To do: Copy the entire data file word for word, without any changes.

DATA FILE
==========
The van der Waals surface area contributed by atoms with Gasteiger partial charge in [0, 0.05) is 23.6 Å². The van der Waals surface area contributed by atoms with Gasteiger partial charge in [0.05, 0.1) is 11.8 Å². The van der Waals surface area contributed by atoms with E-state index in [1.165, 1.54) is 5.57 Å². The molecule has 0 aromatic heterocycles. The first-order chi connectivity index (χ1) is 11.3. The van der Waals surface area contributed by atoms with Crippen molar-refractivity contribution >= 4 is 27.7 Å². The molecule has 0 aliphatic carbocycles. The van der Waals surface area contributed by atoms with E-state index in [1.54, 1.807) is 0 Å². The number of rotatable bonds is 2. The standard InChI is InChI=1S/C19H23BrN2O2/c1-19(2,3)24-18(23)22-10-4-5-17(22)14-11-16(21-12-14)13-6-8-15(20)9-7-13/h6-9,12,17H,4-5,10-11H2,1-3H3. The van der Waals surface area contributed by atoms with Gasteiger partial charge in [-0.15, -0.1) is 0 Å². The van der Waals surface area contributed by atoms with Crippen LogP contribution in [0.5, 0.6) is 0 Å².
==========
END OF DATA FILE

The van der Waals surface area contributed by atoms with Gasteiger partial charge in [0, 0.05) is 23.6 Å². The van der Waals surface area contributed by atoms with Gasteiger partial charge in [0.05, 0.1) is 11.8 Å². The van der Waals surface area contributed by atoms with E-state index in [1.165, 1.54) is 5.57 Å². The molecule has 0 aromatic heterocycles. The first-order chi connectivity index (χ1) is 11.3. The van der Waals surface area contributed by atoms with Crippen molar-refractivity contribution >= 4 is 27.7 Å². The molecule has 0 aliphatic carbocycles. The van der Waals surface area contributed by atoms with E-state index in [1.54, 1.807) is 0 Å². The number of rotatable bonds is 2. The standard InChI is InChI=1S/C19H23BrN2O2/c1-19(2,3)24-18(23)22-10-4-5-17(22)14-11-16(21-12-14)13-6-8-15(20)9-7-13/h6-9,12,17H,4-5,10-11H2,1-3H3. The van der Waals surface area contributed by atoms with Gasteiger partial charge in [-0.15, -0.1) is 0 Å². The van der Waals surface area contributed by atoms with Crippen LogP contribution in [0.5, 0.6) is 0 Å².